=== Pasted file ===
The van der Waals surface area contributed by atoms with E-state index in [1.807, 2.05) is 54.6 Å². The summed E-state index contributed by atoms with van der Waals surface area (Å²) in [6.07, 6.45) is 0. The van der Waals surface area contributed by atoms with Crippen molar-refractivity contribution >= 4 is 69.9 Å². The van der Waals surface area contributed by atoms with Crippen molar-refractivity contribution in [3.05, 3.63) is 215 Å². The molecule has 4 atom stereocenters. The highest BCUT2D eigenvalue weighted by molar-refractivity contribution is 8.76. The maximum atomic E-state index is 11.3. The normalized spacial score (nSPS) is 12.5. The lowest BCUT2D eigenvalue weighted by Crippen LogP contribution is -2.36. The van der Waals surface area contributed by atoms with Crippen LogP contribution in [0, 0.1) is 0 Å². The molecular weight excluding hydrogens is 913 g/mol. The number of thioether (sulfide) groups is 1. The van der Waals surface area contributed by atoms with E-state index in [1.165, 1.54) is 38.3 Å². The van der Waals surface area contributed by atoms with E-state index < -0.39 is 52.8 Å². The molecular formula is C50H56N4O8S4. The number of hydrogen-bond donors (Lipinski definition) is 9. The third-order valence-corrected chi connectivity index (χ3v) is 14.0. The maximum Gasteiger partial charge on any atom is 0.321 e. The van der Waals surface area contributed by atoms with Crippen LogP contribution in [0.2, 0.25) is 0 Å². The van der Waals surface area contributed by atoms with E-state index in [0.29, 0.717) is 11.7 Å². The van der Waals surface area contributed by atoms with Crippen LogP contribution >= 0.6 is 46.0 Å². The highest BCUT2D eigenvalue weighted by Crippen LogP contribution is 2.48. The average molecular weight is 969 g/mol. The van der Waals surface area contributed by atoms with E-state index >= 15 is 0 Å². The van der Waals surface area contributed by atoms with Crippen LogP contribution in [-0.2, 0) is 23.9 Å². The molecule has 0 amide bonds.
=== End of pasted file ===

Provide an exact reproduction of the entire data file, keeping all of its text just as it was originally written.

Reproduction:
The van der Waals surface area contributed by atoms with E-state index in [1.807, 2.05) is 54.6 Å². The summed E-state index contributed by atoms with van der Waals surface area (Å²) in [6.07, 6.45) is 0. The van der Waals surface area contributed by atoms with Crippen molar-refractivity contribution >= 4 is 69.9 Å². The van der Waals surface area contributed by atoms with Crippen molar-refractivity contribution in [3.05, 3.63) is 215 Å². The molecule has 4 atom stereocenters. The highest BCUT2D eigenvalue weighted by molar-refractivity contribution is 8.76. The maximum atomic E-state index is 11.3. The normalized spacial score (nSPS) is 12.5. The lowest BCUT2D eigenvalue weighted by Crippen LogP contribution is -2.36. The van der Waals surface area contributed by atoms with Crippen LogP contribution in [0, 0.1) is 0 Å². The molecular weight excluding hydrogens is 913 g/mol. The number of thioether (sulfide) groups is 1. The van der Waals surface area contributed by atoms with E-state index in [1.165, 1.54) is 38.3 Å². The van der Waals surface area contributed by atoms with E-state index < -0.39 is 52.8 Å². The molecular formula is C50H56N4O8S4. The number of hydrogen-bond donors (Lipinski definition) is 9. The third-order valence-corrected chi connectivity index (χ3v) is 14.0. The maximum Gasteiger partial charge on any atom is 0.321 e. The van der Waals surface area contributed by atoms with Crippen LogP contribution in [0.2, 0.25) is 0 Å². The van der Waals surface area contributed by atoms with E-state index in [0.29, 0.717) is 11.7 Å². The van der Waals surface area contributed by atoms with Crippen LogP contribution >= 0.6 is 46.0 Å². The highest BCUT2D eigenvalue weighted by Crippen LogP contribution is 2.48. The average molecular weight is 969 g/mol. The van der Waals surface area contributed by atoms with E-state index >= 15 is 0 Å². The van der Waals surface area contributed by atoms with Crippen LogP contribution in [-0.2, 0) is 23.9 Å². The molecule has 0 amide bonds.